Post a link to the ground rules where participants can see it. Zoom doesn’t allow that, alas. Have a webpage for each sminar where stuff like that can go,a dn post it on each speaker’s screen at the bottom. Or, tell audience how they can set it up on their desktop, with one window for browser, one for zoom video, one for zoom chat, no screen maxing that covers up all but one screen. Have a screenshot for them of a good auidence member.
Tell people to get their faces close enough tot he webcam so their face dominates teh video, especially if the screen is going to have 10 people showing at once so each person is small.
An amazing number of peopel who think that their boss owes it to them to let them take care of their famileis while being paid to work. See this Twitter thread.
Set meetings to run from five-past to five-to, never hour to hour. That way everyone gets a break between.
Be prepared with a backup site. If your talk isn't working, post a link to a new web address, preferably on different hardware and software, and have the entire panel and audience move with you.
If someone wants to speak, require video. Open up chat. List attenders. Have a way questioners can test their audio and video--- a separate zoom session address with a clerk. Give the list of people who want to ask questions.
Required open meetings: should require people to be there visibly,tho they can wear masks (and use fake accounts). Allow chatting of people on the chat box, like in the hallway. You aren't using the chat box anyway.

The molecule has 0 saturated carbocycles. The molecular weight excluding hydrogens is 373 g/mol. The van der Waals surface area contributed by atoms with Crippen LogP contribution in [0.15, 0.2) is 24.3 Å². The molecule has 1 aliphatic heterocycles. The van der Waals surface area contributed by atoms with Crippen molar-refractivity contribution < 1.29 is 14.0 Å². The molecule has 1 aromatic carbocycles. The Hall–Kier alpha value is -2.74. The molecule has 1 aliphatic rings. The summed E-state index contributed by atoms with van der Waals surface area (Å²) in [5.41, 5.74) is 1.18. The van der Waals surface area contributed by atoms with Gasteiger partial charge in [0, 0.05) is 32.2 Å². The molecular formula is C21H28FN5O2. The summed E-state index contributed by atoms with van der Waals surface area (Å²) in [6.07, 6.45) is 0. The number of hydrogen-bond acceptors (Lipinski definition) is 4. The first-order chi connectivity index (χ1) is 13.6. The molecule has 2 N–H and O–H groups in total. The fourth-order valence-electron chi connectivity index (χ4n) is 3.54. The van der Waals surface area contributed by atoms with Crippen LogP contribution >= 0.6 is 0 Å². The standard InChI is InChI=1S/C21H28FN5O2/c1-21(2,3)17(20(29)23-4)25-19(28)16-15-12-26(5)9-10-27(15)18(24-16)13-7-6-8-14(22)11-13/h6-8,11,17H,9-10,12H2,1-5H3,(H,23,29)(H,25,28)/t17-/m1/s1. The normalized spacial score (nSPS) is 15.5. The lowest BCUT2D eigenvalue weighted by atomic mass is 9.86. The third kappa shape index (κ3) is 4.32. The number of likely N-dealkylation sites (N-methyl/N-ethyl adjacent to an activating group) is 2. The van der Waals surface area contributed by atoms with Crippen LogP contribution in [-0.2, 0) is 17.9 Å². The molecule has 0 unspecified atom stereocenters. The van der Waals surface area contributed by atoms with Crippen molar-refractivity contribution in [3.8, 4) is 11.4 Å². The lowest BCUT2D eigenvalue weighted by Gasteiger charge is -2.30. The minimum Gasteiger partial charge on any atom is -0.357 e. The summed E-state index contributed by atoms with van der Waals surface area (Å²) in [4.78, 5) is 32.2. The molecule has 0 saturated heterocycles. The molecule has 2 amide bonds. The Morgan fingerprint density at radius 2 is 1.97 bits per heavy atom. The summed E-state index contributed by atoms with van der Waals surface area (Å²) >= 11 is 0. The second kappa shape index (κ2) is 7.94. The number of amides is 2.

What is the best way to tell someoen that they need to unmute themselves? (photo of me with ears). A new software command? We cannot rely on the moderatior along--too busy.
You don't need to mute yourself while you're typing notes.
When someone is in the Waiting Room, email them to let them know they got in. Have a message there to let them know they’re in, even better.
Make commenters into co-hosts so their portraits show up at the top and the general audience can see them.
For lighting, each person should use a lampshade and test out how they look. Be careful of having light bulbs on behind you on desk lamps or the ceiling.
To get a permanent announcement, rather than share screen or chat, use the kludge of inventing new person whose Portrait photo is the announcement. Make him a co-host, so maybe he can be pinned to the top always.
Is there a way to fix the position of people in Zoom, so everyone knows who is top right corner? Also, everyone should have a label, like a page number, so you can look to John Doe at row 45 column 2 when someone talks and says, “John Doe, (he’s row 45, column 2)…This should be a small 45-2 in the upper right of his photo bo.
Slides are really important when the audience doesn’t understand spoken English very well. In such a case, the usual maxim that Slides Shouldn’t Be Notes does not apply. Put the slides up on a webpage and let the audience know where it is. Have a webpage for the seminar, with links to the slides, the paper, and bio details for the speaker. Each speaker should set up this page himself. I will create one right now at Ostracism Seminar Webpage.
One way to do questions is to email the collection of them to the co-author, who can choose which to have the author answer. Then the author doesn’t have to think about that, and can just concentrate on answering and on listening to commenters.
Here is the link to the other platform called Xueshuzhi in Chinese, which probably can be translated into something like "Chronicle of Scholarship" or something like that. https://live.polyv.cn/splash/1889952. What they do is to create a mirror view/site of the actual Zoom meeting and have someone join the latter virtually and then broadcast from the latter's screen to their site for more people to view/hear. There will be 20-second lag between the original meeting site and their mirror site, which should not make any difference to the audience.